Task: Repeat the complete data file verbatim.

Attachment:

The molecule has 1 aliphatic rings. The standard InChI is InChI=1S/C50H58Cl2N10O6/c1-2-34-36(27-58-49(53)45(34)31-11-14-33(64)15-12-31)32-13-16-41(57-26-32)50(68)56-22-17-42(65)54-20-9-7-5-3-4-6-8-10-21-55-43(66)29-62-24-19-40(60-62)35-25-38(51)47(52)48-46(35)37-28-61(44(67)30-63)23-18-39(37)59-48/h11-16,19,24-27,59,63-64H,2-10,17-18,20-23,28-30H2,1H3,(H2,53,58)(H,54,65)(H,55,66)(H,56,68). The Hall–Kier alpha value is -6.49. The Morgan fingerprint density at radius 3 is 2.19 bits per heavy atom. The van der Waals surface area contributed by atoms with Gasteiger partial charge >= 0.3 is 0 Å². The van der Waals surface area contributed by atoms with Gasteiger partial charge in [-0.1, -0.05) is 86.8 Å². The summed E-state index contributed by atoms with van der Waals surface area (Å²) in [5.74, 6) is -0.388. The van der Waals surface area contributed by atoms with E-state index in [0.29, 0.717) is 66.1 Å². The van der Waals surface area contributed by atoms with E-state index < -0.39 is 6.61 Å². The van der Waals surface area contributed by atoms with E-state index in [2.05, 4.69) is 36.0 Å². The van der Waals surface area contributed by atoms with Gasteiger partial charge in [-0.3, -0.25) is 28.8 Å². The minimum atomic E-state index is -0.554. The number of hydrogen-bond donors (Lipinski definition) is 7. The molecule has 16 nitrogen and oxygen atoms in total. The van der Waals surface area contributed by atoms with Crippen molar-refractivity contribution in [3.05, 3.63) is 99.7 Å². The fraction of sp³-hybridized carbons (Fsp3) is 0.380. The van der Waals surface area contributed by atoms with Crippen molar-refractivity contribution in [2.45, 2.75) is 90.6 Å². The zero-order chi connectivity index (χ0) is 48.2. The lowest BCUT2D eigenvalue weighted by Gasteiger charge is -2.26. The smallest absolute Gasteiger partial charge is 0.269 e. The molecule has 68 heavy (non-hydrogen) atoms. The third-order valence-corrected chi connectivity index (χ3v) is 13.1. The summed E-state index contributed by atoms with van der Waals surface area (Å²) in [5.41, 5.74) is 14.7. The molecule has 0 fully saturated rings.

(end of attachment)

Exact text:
The molecule has 1 aliphatic rings. The standard InChI is InChI=1S/C50H58Cl2N10O6/c1-2-34-36(27-58-49(53)45(34)31-11-14-33(64)15-12-31)32-13-16-41(57-26-32)50(68)56-22-17-42(65)54-20-9-7-5-3-4-6-8-10-21-55-43(66)29-62-24-19-40(60-62)35-25-38(51)47(52)48-46(35)37-28-61(44(67)30-63)23-18-39(37)59-48/h11-16,19,24-27,59,63-64H,2-10,17-18,20-23,28-30H2,1H3,(H2,53,58)(H,54,65)(H,55,66)(H,56,68). The Hall–Kier alpha value is -6.49. The Morgan fingerprint density at radius 3 is 2.19 bits per heavy atom. The van der Waals surface area contributed by atoms with Gasteiger partial charge >= 0.3 is 0 Å². The van der Waals surface area contributed by atoms with Gasteiger partial charge in [-0.1, -0.05) is 86.8 Å². The summed E-state index contributed by atoms with van der Waals surface area (Å²) in [5.74, 6) is -0.388. The van der Waals surface area contributed by atoms with E-state index in [0.29, 0.717) is 66.1 Å². The van der Waals surface area contributed by atoms with E-state index < -0.39 is 6.61 Å². The van der Waals surface area contributed by atoms with E-state index in [2.05, 4.69) is 36.0 Å². The van der Waals surface area contributed by atoms with Gasteiger partial charge in [-0.3, -0.25) is 28.8 Å². The minimum atomic E-state index is -0.554. The number of hydrogen-bond donors (Lipinski definition) is 7. The molecule has 16 nitrogen and oxygen atoms in total. The van der Waals surface area contributed by atoms with Crippen molar-refractivity contribution in [3.05, 3.63) is 99.7 Å². The fraction of sp³-hybridized carbons (Fsp3) is 0.380. The van der Waals surface area contributed by atoms with Crippen molar-refractivity contribution in [2.45, 2.75) is 90.6 Å². The zero-order chi connectivity index (χ0) is 48.2. The lowest BCUT2D eigenvalue weighted by Gasteiger charge is -2.26. The smallest absolute Gasteiger partial charge is 0.269 e. The molecule has 68 heavy (non-hydrogen) atoms. The third-order valence-corrected chi connectivity index (χ3v) is 13.1. The summed E-state index contributed by atoms with van der Waals surface area (Å²) in [5.41, 5.74) is 14.7. The molecule has 0 fully saturated rings.